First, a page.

Fatigue in grief is like no other tiredness. It sits deep in the bones. I believe it is not the same as depression’s downward pull towards the ground. Instead, I have observed it more as an internal weightiness that emanates out into all directions of our bodies, our minds, and our hearts. The weightiness seems to be the ever-present buzz of living with what has always been unbelievable. And it is more draining than anyone might imagine who has never felt it.
I also believe that this fatigue is protective. Many describe it as that fog that encompasses every physical movement, or a thought process slimed with molasses, as they are unable to find words or names. These fatigue symptoms are in some ways compassionate—as if our system knows we cannot actually exist in the fullness of our reality. We need some sense of surreal for a period of time. We need to be confined to a small radius, both physically and mentally, in order to survive to the next day.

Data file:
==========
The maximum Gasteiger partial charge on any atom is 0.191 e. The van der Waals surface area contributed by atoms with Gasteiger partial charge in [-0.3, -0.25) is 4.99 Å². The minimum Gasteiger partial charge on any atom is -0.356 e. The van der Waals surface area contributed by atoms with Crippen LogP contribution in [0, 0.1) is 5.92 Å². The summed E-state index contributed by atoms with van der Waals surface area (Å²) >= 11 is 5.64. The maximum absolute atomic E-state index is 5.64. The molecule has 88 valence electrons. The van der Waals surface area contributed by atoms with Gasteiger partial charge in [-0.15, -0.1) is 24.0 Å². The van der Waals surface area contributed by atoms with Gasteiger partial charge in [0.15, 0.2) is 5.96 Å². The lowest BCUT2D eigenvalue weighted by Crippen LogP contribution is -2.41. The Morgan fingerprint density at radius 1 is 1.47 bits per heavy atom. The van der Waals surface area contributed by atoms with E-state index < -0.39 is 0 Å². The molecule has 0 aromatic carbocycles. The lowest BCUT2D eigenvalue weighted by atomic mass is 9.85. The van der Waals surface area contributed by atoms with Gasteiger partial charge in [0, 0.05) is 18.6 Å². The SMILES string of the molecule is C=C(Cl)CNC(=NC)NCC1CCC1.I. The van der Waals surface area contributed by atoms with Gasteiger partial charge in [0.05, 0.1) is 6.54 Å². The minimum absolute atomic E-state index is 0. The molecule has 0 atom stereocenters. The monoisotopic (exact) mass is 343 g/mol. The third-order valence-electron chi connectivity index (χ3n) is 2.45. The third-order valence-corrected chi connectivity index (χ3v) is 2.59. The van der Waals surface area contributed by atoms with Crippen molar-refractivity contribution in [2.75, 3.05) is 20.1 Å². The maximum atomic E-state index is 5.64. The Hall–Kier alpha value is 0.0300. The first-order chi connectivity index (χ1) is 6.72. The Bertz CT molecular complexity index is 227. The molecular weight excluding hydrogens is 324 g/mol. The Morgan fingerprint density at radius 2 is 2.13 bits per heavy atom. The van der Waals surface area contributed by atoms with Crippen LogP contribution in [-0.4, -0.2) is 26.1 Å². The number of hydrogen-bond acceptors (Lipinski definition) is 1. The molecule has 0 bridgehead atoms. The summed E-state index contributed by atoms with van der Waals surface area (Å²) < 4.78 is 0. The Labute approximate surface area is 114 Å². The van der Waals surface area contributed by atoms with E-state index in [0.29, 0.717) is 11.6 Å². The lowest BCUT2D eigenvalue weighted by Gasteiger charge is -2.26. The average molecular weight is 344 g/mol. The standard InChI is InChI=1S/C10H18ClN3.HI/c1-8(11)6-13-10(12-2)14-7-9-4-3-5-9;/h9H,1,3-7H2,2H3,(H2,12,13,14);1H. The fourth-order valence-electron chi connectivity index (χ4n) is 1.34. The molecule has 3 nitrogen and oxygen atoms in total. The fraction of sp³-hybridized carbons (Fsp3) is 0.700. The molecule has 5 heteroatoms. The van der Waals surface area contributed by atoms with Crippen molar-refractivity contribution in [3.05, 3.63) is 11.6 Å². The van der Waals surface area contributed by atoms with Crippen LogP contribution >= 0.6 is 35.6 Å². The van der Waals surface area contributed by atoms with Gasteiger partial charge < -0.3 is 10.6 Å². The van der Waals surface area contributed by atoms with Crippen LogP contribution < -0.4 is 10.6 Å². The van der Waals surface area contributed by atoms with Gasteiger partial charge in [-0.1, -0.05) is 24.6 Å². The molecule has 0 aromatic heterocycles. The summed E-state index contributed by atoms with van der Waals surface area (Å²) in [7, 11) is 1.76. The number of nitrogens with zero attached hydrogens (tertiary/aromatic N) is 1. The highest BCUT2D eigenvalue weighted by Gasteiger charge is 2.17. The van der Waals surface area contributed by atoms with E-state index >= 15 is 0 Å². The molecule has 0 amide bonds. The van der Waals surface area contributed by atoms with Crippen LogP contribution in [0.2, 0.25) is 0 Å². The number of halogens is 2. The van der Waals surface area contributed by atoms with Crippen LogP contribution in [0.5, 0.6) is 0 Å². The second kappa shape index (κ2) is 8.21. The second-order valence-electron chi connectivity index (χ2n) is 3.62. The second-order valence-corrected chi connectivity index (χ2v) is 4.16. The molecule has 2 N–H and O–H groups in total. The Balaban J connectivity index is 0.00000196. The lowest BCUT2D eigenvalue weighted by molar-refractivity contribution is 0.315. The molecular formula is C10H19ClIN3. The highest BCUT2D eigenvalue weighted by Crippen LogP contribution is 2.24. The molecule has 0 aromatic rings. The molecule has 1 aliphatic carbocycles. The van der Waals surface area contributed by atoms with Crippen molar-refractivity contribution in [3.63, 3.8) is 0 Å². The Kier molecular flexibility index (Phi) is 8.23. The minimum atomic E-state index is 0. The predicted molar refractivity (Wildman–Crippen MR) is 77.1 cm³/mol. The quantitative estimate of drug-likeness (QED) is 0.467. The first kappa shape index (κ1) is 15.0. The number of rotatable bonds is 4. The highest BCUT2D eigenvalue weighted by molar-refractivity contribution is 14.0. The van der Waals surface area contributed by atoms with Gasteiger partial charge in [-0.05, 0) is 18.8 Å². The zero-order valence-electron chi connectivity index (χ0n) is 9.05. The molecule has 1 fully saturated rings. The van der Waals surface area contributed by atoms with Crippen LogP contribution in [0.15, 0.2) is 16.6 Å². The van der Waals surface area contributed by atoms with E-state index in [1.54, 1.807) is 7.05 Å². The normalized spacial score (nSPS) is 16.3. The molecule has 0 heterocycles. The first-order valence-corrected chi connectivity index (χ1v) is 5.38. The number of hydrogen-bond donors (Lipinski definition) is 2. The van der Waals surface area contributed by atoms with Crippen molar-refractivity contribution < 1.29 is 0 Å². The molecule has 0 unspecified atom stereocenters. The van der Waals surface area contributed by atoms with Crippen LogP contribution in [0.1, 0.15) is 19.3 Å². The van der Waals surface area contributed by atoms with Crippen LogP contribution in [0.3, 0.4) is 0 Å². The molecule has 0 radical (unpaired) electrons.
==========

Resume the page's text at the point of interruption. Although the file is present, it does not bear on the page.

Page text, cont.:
Early on in a grief process, I encourage people to embrace the fatigue, as maddening as it is. To listen to it. To consider how it is our natural biological system leading the way through grief. We are wise beings when we actually listen to ourselves and our bodies.
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Welcome to my #100dayproject. I am providing a daily offering on #grief, in honor of each person who has trusted me with their story and wisdom during their #griefjourney. I hope that others may benefit from simple and straightforward talk about a topic that can be difficult. Thanks for following and/or sharing.